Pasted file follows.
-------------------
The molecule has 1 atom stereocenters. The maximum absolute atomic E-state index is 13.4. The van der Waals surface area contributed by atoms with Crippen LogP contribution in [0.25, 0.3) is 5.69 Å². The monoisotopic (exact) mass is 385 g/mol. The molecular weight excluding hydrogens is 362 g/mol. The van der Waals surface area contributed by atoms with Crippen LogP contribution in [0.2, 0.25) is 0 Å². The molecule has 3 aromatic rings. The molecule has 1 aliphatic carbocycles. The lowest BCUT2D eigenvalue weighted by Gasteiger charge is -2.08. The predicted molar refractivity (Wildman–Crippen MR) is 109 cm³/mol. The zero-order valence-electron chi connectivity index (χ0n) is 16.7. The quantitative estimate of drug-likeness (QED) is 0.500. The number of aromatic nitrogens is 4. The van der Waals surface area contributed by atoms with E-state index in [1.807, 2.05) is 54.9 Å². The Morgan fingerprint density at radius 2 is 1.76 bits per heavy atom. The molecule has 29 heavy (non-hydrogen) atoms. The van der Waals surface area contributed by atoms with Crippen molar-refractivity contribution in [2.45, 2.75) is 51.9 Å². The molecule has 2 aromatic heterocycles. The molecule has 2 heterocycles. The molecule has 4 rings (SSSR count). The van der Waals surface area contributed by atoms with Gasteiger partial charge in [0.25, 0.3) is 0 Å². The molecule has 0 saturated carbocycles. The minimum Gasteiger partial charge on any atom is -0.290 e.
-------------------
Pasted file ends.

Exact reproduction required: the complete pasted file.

The molecule has 1 atom stereocenters. The maximum absolute atomic E-state index is 13.4. The van der Waals surface area contributed by atoms with Crippen LogP contribution in [0.25, 0.3) is 5.69 Å². The monoisotopic (exact) mass is 385 g/mol. The molecular weight excluding hydrogens is 362 g/mol. The van der Waals surface area contributed by atoms with Crippen LogP contribution in [0.2, 0.25) is 0 Å². The molecule has 3 aromatic rings. The molecule has 1 aliphatic carbocycles. The lowest BCUT2D eigenvalue weighted by Gasteiger charge is -2.08. The predicted molar refractivity (Wildman–Crippen MR) is 109 cm³/mol. The zero-order valence-electron chi connectivity index (χ0n) is 16.7. The quantitative estimate of drug-likeness (QED) is 0.500. The number of aromatic nitrogens is 4. The van der Waals surface area contributed by atoms with E-state index in [1.807, 2.05) is 54.9 Å². The Morgan fingerprint density at radius 2 is 1.76 bits per heavy atom. The molecule has 29 heavy (non-hydrogen) atoms. The van der Waals surface area contributed by atoms with Crippen molar-refractivity contribution in [2.45, 2.75) is 51.9 Å². The molecule has 2 aromatic heterocycles. The molecule has 2 heterocycles. The molecule has 4 rings (SSSR count). The van der Waals surface area contributed by atoms with Gasteiger partial charge in [0.25, 0.3) is 0 Å². The molecule has 0 saturated carbocycles. The minimum Gasteiger partial charge on any atom is -0.290 e.